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Head of Kenyan force in Haiti says there is no room for failure

“THERE’S no room for failure,” the head of the US-backed multinational force tasked with curbing gang violence in Haiti said on Monday, adding that the UN-backed police mission was committed to ensuring that democratic elections can take place.

Kenyan officer Godfrey Otunge was speaking during a nationally broadcast news conference, giving his first public remarks as the leader of the force that is acting as the face of the US-financed intervention.

The US has pledged over $300 million (around £234m) in support of the Kenyan-led mission. 

Mr Otunge said: “We have a job that we are committed to do.

“We intend to achieve this by working closely with Haitian authorities and local and international partners dedicated to a new Haiti.”

But major questions remain about the Kenyan force, which arrived late last month in Haiti — months after powerful gangs had seized control of most of the capital Port-au-Prince and caused the prime minister to resign.

The Kenyan police come to Haiti with their own baggage, having long been accused by watchdogs and witnesses of human rights abuses at home, including in recent protests over tax rises.

Kenya has pledged 1,000 officers to the international police force.

New Haitian Prime Minister Garry Conille told the UN security council last week that the initial contingent of 200 officers would soon be joined by police from the Bahamas, Bangladesh, Barbados, Benin, Chad and Jamaica, bringing the number of personnel to a total of 2,500.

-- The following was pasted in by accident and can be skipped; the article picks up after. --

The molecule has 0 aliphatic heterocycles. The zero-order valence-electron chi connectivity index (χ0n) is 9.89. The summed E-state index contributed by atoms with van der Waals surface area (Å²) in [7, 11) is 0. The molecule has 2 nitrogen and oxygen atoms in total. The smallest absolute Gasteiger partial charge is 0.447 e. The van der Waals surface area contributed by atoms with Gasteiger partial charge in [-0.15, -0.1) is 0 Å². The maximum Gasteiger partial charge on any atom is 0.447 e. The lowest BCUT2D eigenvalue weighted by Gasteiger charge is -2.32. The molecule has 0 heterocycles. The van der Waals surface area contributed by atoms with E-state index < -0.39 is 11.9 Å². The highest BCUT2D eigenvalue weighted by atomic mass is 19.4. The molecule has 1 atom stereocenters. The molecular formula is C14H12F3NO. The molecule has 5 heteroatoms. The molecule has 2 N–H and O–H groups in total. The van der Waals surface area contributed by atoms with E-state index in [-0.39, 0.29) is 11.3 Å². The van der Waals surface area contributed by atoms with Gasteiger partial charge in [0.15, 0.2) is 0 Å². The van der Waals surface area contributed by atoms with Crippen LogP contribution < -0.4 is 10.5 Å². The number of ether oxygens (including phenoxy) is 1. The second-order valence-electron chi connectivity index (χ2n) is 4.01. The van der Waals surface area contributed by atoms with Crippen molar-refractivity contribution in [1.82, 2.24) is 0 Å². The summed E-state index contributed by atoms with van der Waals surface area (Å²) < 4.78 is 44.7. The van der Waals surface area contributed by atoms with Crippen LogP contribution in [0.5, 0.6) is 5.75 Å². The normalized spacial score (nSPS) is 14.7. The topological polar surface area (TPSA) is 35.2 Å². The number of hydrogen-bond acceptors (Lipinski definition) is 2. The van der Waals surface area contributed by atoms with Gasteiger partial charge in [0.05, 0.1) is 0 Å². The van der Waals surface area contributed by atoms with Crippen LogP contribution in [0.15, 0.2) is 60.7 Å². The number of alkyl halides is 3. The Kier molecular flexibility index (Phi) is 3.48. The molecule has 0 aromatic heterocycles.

Mr Conille, appointed by a transitional council in May, has admitted that the history of foreign intervention in his country is a “mixed bag” that has included human rights abuses and a “lack of respect for sovereignty and local culture.”

Mr Otunge said the new mission aimed to “create security conditions conducive to holding free and fair elections.”

Haitian police chief Normil Rameau also addressed the nation on Monday, saying that the mission was focused on reclaiming all areas from gang control, reinstating a police presence in regions lacking authority and helping Haitians displaced by the gangs to return home.

More than half a million people have been uprooted by the violence.

Haiti asked for an international force to combat gangs in 2022, but UN secretary-general Antonio Guterres appealed for months for a country to lead the force before the US persuaded Kenya to take on the task.

The gangs have grown in power since the July 7 2021 assassination of President Jovenel Moise and are now estimated to control up to 80 per cent of Port-au-Prince. 

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